Having an oily back in service would be nice, though I am glad I will not be working on the stinking thins, especially with headaches they can create when working hard.  I am pretty sure that when they were allocated SOG & before going to BM for stationary boilers they used a primary Deisaline mix for fuel oil, whether they had any additives is an unknown.  Once they were down to 2 serviceable oilies they were placed at Grafton as it limited the needs for a large quantity of suitable fuel for them at more than that location.

Given the right coal, the 59's were a better loco to fire than a 38cl so much so that they were able to retain steam on long downhill grades for long periods, problem was that without due care in watching the fire rather than just the gauge the fire could go out especailly in the front corners.  I loved them going to Glbn as once you left Campbelltown & the couple of drifting dips before you hit the grades past Douglas Park you were steaming all the way to MV, & were by far the easiest to maintain steam in.
  TheFish Chief Train Controller

Location: Pyongyang
For anyone that hasn't seen the most recent Roundhouse magazine, THNSW has developed at least the broad guidelines of a plan for the future of the fleet beyond the engines currently operational or in the workshops.  The guiding principle of this plan would be to have multiple engines per class operational into the future in order to always have one available.  

3203, 3214, 3609, 3616 and 3820 are the locos that have not been recently operational that are currently considered candidates for operation beyond 2017 should they be required.  3820 is on the list should MAAS decide not to return 3830 to service.  A second 36 is the most likely candidate in the near term as THNSW have three spare 36 class boilers.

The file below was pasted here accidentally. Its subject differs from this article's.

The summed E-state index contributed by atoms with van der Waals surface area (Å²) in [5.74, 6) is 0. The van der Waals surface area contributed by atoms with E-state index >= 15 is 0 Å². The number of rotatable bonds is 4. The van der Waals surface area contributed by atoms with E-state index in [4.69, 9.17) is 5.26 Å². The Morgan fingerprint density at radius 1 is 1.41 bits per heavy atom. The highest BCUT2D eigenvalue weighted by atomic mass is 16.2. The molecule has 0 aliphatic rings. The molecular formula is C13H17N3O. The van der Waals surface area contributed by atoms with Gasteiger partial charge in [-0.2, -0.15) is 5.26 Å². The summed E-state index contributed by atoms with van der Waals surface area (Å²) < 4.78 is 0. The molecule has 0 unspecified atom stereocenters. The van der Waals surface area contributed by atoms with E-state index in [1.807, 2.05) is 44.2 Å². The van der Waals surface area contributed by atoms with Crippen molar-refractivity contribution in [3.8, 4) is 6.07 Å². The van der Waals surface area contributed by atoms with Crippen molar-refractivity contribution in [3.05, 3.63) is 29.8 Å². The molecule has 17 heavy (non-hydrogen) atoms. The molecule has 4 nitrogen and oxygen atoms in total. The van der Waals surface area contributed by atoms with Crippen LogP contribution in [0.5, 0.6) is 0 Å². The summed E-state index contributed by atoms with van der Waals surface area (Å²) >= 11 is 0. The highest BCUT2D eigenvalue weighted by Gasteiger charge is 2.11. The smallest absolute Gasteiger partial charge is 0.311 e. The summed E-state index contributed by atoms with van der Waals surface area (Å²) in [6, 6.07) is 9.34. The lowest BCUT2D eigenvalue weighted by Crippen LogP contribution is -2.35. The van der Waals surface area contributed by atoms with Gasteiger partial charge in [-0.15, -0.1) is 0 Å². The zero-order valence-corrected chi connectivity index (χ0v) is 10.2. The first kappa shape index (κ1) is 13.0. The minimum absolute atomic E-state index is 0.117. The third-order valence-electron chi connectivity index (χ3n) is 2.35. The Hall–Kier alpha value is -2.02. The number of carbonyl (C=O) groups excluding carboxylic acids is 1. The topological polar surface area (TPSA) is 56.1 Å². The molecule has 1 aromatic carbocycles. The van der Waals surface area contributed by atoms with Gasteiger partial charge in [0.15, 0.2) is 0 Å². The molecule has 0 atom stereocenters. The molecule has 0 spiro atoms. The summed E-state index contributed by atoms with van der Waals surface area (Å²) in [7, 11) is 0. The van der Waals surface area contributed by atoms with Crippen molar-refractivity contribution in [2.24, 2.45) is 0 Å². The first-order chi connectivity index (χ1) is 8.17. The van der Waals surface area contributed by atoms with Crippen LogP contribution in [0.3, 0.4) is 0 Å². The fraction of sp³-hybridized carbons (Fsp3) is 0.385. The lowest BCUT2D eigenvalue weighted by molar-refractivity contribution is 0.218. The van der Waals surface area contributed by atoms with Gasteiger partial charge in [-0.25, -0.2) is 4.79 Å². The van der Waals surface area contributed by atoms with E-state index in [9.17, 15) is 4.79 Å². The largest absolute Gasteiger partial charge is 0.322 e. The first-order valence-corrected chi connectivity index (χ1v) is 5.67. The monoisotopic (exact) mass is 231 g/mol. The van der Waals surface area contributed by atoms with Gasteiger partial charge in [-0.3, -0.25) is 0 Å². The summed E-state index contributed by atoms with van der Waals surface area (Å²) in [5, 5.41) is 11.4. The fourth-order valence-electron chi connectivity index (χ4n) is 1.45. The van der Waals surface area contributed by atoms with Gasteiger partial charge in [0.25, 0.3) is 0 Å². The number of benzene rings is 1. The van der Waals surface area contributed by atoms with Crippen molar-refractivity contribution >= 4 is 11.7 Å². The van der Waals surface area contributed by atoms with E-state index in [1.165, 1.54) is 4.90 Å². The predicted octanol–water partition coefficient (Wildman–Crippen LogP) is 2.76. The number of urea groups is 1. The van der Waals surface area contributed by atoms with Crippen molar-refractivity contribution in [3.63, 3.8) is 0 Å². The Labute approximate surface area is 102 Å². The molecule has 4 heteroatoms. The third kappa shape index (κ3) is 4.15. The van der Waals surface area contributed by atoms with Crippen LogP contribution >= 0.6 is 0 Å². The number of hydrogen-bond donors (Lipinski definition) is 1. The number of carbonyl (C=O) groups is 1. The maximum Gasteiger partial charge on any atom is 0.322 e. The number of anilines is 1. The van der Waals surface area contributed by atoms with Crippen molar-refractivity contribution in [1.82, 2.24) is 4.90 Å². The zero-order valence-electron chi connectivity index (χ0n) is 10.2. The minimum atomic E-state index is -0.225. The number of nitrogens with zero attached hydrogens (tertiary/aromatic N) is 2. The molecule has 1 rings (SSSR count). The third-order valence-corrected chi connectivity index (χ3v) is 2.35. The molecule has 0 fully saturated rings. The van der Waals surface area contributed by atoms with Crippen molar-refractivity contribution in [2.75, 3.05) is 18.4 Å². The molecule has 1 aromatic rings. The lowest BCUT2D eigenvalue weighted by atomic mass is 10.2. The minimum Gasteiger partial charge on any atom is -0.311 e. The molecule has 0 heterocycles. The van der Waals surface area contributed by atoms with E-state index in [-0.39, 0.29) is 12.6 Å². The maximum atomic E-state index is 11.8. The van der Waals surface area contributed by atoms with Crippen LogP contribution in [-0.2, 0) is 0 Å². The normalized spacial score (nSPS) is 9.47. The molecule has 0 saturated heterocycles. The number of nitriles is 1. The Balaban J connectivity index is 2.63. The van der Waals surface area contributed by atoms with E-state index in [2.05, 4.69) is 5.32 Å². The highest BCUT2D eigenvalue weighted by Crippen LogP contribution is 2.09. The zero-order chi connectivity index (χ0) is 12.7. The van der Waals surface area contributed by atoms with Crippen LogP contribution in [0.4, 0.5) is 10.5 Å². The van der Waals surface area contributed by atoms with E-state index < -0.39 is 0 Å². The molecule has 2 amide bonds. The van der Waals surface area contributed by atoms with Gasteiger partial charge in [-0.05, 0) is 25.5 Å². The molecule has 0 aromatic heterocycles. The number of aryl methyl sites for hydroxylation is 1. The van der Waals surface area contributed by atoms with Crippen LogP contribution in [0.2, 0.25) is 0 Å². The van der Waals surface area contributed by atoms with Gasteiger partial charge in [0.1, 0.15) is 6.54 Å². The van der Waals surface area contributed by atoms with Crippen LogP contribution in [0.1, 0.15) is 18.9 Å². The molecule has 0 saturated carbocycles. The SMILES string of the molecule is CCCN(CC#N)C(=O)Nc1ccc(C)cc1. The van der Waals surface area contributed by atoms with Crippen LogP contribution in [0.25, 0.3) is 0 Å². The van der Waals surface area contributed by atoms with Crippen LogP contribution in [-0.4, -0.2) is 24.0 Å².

jsaunders Station Staff

Location: Windsor, Brisbane
http://www.transportheritagensw.com.au/single-post/2016/10/24/Firebox-gets-removed-from-locomotive-3801

'GALLERY: Watch the inner firebox of locomotive 3801 being removed to allow for sand blasting and inspection. These images were captured last week at the K and H Ainsworth Engineering facility in Goulburn NSW.'

Good to see regular updates from THNSW.
  apw5910 Deputy Commissioner

Location: Location: Location.
http://www.transportheritagensw.com.au/single-post/2016/10/24/Firebox-gets-removed-from-locomotive-3801

'GALLERY: Watch the inner firebox of locomotive 3801 being removed to allow for sand blasting and inspection. These images were captured last week at the K and H Ainsworth Engineering facility in Goulburn NSW.'
jsaunders
Pity they weren't captured 5-10 years ago...
  Thunda Junior Train Controller

Unfortunately not every boiler operated in Victoria in the last 10 years has received adequate boiler water treatment. This pipe had only been in service for 5 years. Rest of the boiler internals show scale and corrosion too......


[img]https://c2.staticflickr.com/6/5760/30708989145_ba7f2d1bb8_o.jpg[/img]
  Valvegear Dr Beeching

Location: Norda Fittazroy
The pic shows perfectly the need for proper treatment.
The two besetting problems in a boiler are acid corrosion, and rust.
Acid corrosion is easily countered by using sodium hydroxide ( caustic soda) in measured doses to keep the pH around 9 (the pH scale has 7 as neutral, 1 or under is very strongly acid, and 14 is very strongly alkaline).
Rust is ferroso-ferric oxide (Formula Fe3O4 - the "Fe" being Iron and the "O" being oxygen) A mixture of tannin and sodium sulphite is a very good oxygen scavenger by forming harmless compounds and leaving little or no oxygen available to work with the iron to make rust.
  M636C Minister for Railways

http://www.transportheritagensw.com.au/single-post/2016/10/24/Firebox-gets-removed-from-locomotive-3801

'GALLERY: Watch the inner firebox of locomotive 3801 being removed to allow for sand blasting and inspection. These images were captured last week at the K and H Ainsworth Engineering facility in Goulburn NSW.'

Good to see regular updates from THNSW.
jsaunders
Regular updates were needed for the last ten years.....

I was surprised how much the boiler looked like the now politically incorrect German Boiler, even to the same shade of grey paint.

I really can't believe that a new boiler built and tested in a factory that has built many boilers now in service was incapable of use on the locomotive it was designed for, even if some modifications were required.

M636C
  Showtime Chief Train Controller

It would certainly seem more sensible to modify the frame to make the boiler fit rather than waffle around for another 5 years with nothing at all.
  nswtrains Chief Commissioner

It would certainly seem more sensible to modify the frame to make the boiler fit rather than waffle around for another 5 years with nothing at all.
Showtime
Not a sensible suggestion to try and modify a cast steel under frame which are now unobtainable.